By the time we reached this date in January last year I had given up posting here! My last comment (January 26th) was a sketch of my glue bottle and remarks about feeling stuck.
This is the time of year when I find it hard to keep going. January seems to last for ever, and the days are dark and cold. But browsing through my posts for this date in past years I also find hints of what keeps me going. One is being creative in some way, stitching most often. The other is in discovering the garden’s ability to continue to grow through the dark moments.
Two years ago today I sketched some early rhubarb. The exuberant and almost neon colouring of forced rhubarb is always a surprise, and is a great reminder that even in the dark short days of winter there is hidden sweet brightness just waiting to be discovered.
January 28th 2017
Not yet enough for a crumble, but sufficient stalks and leaves emerging from the dark earth to give a little thrill. The intense pink and acid yellow colours of the early forced rhubarb provides a jolt of pleasure, and gives me a moment of wonder as to how such bright vivid colour can be produced in a complete absence of light, only revealed when I lift the cover.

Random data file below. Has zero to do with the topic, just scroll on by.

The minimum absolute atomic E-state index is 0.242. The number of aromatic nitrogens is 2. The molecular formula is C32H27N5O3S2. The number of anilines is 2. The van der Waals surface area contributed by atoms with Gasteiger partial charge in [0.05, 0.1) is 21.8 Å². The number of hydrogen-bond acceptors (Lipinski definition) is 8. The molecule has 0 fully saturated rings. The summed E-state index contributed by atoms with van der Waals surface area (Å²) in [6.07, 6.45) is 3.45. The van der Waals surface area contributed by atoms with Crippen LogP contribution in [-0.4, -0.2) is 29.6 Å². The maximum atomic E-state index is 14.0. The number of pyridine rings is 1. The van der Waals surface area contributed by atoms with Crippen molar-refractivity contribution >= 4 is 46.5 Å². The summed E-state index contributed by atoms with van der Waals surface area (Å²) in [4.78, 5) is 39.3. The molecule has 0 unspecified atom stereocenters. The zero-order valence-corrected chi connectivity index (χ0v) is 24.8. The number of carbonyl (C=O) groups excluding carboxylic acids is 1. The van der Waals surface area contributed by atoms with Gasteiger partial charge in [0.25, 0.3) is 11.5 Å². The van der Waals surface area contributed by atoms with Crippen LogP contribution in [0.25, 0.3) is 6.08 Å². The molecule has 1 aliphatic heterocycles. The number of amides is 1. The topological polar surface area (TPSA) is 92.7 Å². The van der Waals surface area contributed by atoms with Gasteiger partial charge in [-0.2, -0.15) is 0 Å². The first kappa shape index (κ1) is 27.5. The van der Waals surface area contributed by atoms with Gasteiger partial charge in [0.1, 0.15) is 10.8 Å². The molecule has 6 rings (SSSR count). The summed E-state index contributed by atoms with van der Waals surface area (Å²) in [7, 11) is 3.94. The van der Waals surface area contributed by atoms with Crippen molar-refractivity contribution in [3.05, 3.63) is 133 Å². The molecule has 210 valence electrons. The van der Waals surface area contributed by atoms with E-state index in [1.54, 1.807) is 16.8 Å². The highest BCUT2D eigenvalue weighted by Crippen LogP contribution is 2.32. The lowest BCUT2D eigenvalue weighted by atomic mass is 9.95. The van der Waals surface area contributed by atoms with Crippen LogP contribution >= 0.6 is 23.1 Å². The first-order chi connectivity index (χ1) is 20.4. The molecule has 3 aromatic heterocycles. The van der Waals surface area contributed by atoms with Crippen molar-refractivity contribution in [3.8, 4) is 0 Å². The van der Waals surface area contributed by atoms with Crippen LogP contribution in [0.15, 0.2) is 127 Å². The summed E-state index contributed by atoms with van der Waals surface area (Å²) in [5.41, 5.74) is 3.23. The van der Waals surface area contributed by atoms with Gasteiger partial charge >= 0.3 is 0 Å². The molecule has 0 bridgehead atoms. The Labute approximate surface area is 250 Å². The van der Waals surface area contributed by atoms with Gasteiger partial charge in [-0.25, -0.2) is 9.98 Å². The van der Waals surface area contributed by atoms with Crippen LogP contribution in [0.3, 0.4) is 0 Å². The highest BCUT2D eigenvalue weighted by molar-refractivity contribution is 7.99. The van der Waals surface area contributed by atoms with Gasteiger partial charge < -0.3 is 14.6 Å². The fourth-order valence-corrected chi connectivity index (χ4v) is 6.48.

However it does it, it always cheers me up!
Posted in creativity, Drawing, garden, growing, mindfulness, small stones, spirituality, stitching, Uncategorized, writing
Tagged Rhubarb, Small stone
I didn’t go back far today in my browse through my January small stones. Two years ago I sketched the same chair I am sitting in this morning, and it certainly isn’t beautiful! I notice I have added another cushion since I drew it two years ago, crocheted from a colourful ball of wool in my stash. But what a mish mash, and how muddled it looks! And the piles of books and papers around it appear equally disorganised.
But this eclectic hotchpotch of a chair has supported and inspired me through many creative endeavours. So I will just accept it that way, and be grateful for somewhere to sit and dream.
January 24th 2017
A rather weird drawing experience this morning. On impulse I got out of the chair I was sitting in, and looked at it, and decided to sketch it. This is where I have spent many, many hours writing my journal and my blog. This is the chair I have sat on while reading, researching and writing for my Masters in Creative Writing. And this month I have done most of my sketches sitting here.
An old second hand tub chair draped in a huge Indian shawl throw, given to me by a friend, I have it padded out with two mismatched cushions. One cushion is a patchwork of some of my favourite blue Kaffe Fassett fabrics, which I cut and peiced together with great care. Most days I don’t look at the cushion at all, I just sit on it and squash it out of shape, completely disregarding the time and effort I spent in making it.